Why do the homework?
Since you're juniors, you've all figured this out by now. But, I'll say it anyway...
I can't emphasize enough the importance of working the problems. In some of your classes homework is primarily evaluative; the point is for you to demonstrate what you've learned from the readings and lectures. In physics the homeworks are primarily instructional; you learn physics primarily by doing working problems. You must work the problems, think about the results, and understand any mistakes you've made if you wish to attain the type of understanding of the subject required of a working physicist. In at nutshell: If you can't work problems you don't know physics. I (or a grader) will grade the problems, and I'll hand out solutions. I encourage you to read the solutions and understand any mistakes immediately. If something doesn't make sense, ask me about it right away---don't wait until right before an exam.
If you've got a good reason why you need an extension, come talk to me in advance. I'll usually grant the extension for some additional reasonable amount of time that we agree upon. However, I will not grant a homework extension without penalty if you ask for it on the day the homework is due, so don't ask for one. In general, life will be easier for both of us if you do your best to finish the problem set on time and hand in as much as you've been able to complete by the deadline. [If you need such a last-minute or post-facto extension due to extenuating circumstances (e.g. death in the family, sudden illness, travel problem), consult the Dean of Students or your Class Dean formally make such a request to me and suggest a rescheduled due date. You should also take this route if you need an extension but you don't want to tell me why (say, it's for personal or legal reasons). If you explain your reason to a Dean and the Dean tells me it's OK, that's good enough for me.]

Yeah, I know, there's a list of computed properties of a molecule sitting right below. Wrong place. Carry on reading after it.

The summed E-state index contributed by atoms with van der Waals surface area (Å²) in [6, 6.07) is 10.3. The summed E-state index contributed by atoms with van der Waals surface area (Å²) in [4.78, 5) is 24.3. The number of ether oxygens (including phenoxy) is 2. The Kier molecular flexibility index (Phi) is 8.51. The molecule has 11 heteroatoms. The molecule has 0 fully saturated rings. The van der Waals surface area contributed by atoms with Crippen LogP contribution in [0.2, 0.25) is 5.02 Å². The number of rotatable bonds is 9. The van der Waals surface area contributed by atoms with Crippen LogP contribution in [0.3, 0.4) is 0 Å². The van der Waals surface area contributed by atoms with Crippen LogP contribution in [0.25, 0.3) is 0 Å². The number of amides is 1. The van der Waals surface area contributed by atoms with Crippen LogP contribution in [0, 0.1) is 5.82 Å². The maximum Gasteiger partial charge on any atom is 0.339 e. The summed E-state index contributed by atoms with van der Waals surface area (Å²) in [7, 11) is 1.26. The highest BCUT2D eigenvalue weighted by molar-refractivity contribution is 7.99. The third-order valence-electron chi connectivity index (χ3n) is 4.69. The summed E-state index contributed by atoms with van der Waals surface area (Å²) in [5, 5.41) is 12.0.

The College requires that all written work for a course except for a final be submitted by 5 pm on the last day of classes. The physics department takes this deadline seriously. After that day/time, no homework will be accepted.
The roles of lectures and textbooks
Lecture will not be a regurgitation of the text, a summary of all you need to know for the course, or a how-to guide for the homework. Rather, I'll try delve deeper into selected points. In lecture I'll cover material and do demonstrations related to the readings, but I won't feel obliged to be comprehensive in those places where I feel the text is adequate and I may focus only on a few points that I feel are particularly interesting or subtle. You shouldn't expect to understand what's going on without close study of the readings, and you should come to class with questions you have on the readings. Further, after we settle into the semester a bit, I expect the classes will become less lecture-oriented and more participatory; it will be difficult to reap the maximum benefit from that format if you're not sufficiently prepared to fully participate.
For the problems you can't solve, talk to classmates, attend the problem sessions, or ask me. When you ask me, either try to give you just enough of a hint to get you through, or I'll guide you through the problem with a series of leading questions. I'll never just tell you how to do it. If you run out of time and don't finish the set, start earlier next week. When the solutions come out, look over them right away, before you've forgotten all of the points you were confused about. You think you'll just get clear on it before the next exam, but there's never as much time as you think.